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Playing in the court of public opinion

Posted by on Apr 25, 2010 in Blog, Law and Ethics, News, Scholastic Journalism, Teaching | 0 comments


Students and friends of student media in Washington’s Puyallup school district are ready to take the next step in their fight against prior review since a jury declared they had not invaded students’ privacy and the school had no liability in a story about oral sex.

Their next fight will be in the court of public opinion.

Student journalists in the three schools have set up a Facebook site in preparation for an organizational meeting May 3 to urge local schools to drop prior review from Puyallup publication policies. The site has 300 plus friends.

They also have a Twitter site.

They are psyched and have T-shirts, buttons and flyers.

They have talked to Henry Rome, 2009 JEA Journalist of the Year who, with other students in his community started a website to convince his school not to implement prior review.

The Friends of the Spoke won. The Conestoga High students also presented a session at the Portland JEA/NSPA convention  about how others could duplicate their feat. Rome also addressed the convention about their fight. Their website also has information on the resources they used in an effort to change the board’s views.

Now, the Puyallup students will try to do the same.

Check out their website. Join their cause. Consider such action if you face prior review.

Prior review – which leads only to prior restraint –has no educational value. Help end it in Puyallup’s schools.

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DC: Truly inspiring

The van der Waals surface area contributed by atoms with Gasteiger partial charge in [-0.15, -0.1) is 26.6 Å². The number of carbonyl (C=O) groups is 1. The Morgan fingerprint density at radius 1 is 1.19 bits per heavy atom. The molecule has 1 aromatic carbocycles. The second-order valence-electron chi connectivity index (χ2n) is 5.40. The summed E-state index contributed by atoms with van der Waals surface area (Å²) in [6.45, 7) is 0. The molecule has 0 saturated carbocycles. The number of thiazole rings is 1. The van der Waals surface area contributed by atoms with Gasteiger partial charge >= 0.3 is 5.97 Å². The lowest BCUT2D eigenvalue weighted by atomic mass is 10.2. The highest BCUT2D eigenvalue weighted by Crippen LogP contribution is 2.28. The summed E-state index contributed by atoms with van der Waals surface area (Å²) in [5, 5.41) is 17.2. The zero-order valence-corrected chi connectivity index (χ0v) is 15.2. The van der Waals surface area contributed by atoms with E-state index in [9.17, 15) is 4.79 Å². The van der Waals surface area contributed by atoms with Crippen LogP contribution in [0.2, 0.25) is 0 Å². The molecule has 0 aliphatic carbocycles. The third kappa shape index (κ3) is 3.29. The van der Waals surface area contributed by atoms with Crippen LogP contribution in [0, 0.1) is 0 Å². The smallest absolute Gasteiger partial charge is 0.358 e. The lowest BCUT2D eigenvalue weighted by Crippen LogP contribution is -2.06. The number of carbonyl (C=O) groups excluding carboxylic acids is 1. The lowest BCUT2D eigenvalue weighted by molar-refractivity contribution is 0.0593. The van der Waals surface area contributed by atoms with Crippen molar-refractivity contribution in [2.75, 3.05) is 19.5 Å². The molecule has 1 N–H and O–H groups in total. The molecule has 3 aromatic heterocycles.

Posted by on Nov 16, 2009 in Blog, News | 0 comments


After the past couple of months of news on this blog, it would be easy to be despondent.
Student work being censored for laughable reasons. Advisers having their authority usurped. Creativity being stifled.
As it always does, the JEA/NSPA national convention, has energized me. Sitting in the SPRC panel on Saturday, we had the good fortune to meet with a courageous group of students who are undergoing censorship, but who are seeking out the information and ammunition to fight these attempts to deprive them of their rights.
They came armed with information and questions, with emotion and with resolve. I’m hopeful the students who showed up and sought knowledge from those of us assembled were happy with what was provided. I also hope they continue to stay in touch with the SPRC and let us help them in their struggles.
Seeing Henry Rome and Seth Zweifler, from Conestoga, Pa., win award after award for their work administrators sought to quash was similarly energizing. As was hearing Al Leonard, a principal who gets it, speak to those assembled at the panel and hopefully provide the assembled students with hope that there are some principals who seek to nurture the First Amendment rather than strangle it.
It’s not easy to stand up to an administrator as a teacher. It’s tough to imagine what it’s like as a teenage journalist. Administrators are pretty well counting on the fact that students will not be aware of their rights and will cede to their authority.
But it fills me with hope for the cause this blog is here to promote – scholastic press rights – that these brave students are so willing and passionate to stand up and fight for what is right.

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